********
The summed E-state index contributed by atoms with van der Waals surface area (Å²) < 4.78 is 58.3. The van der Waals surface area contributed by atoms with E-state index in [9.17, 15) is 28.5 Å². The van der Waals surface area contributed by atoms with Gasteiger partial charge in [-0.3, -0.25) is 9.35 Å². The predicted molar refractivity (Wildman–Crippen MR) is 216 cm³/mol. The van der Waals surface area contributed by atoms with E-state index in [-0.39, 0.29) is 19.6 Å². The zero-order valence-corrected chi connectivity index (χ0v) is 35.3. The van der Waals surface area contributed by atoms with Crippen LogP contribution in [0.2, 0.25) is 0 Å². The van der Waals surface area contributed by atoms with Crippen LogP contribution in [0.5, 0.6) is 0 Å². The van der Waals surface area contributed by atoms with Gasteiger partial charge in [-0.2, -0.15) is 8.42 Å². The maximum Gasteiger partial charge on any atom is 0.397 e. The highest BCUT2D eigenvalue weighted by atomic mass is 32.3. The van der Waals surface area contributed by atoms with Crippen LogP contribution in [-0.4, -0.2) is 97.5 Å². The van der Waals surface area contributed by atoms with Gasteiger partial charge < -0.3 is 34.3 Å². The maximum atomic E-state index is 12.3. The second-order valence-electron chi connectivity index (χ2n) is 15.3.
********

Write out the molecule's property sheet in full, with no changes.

The summed E-state index contributed by atoms with van der Waals surface area (Å²) < 4.78 is 58.3. The van der Waals surface area contributed by atoms with E-state index in [9.17, 15) is 28.5 Å². The van der Waals surface area contributed by atoms with Gasteiger partial charge in [-0.3, -0.25) is 9.35 Å². The predicted molar refractivity (Wildman–Crippen MR) is 216 cm³/mol. The van der Waals surface area contributed by atoms with E-state index in [-0.39, 0.29) is 19.6 Å². The zero-order valence-corrected chi connectivity index (χ0v) is 35.3. The van der Waals surface area contributed by atoms with Crippen LogP contribution in [0.2, 0.25) is 0 Å². The van der Waals surface area contributed by atoms with Crippen LogP contribution in [0.5, 0.6) is 0 Å². The van der Waals surface area contributed by atoms with Gasteiger partial charge in [-0.2, -0.15) is 8.42 Å². The maximum Gasteiger partial charge on any atom is 0.397 e. The highest BCUT2D eigenvalue weighted by atomic mass is 32.3. The van der Waals surface area contributed by atoms with Crippen LogP contribution in [-0.4, -0.2) is 97.5 Å². The van der Waals surface area contributed by atoms with Gasteiger partial charge < -0.3 is 34.3 Å². The maximum atomic E-state index is 12.3. The second-order valence-electron chi connectivity index (χ2n) is 15.3.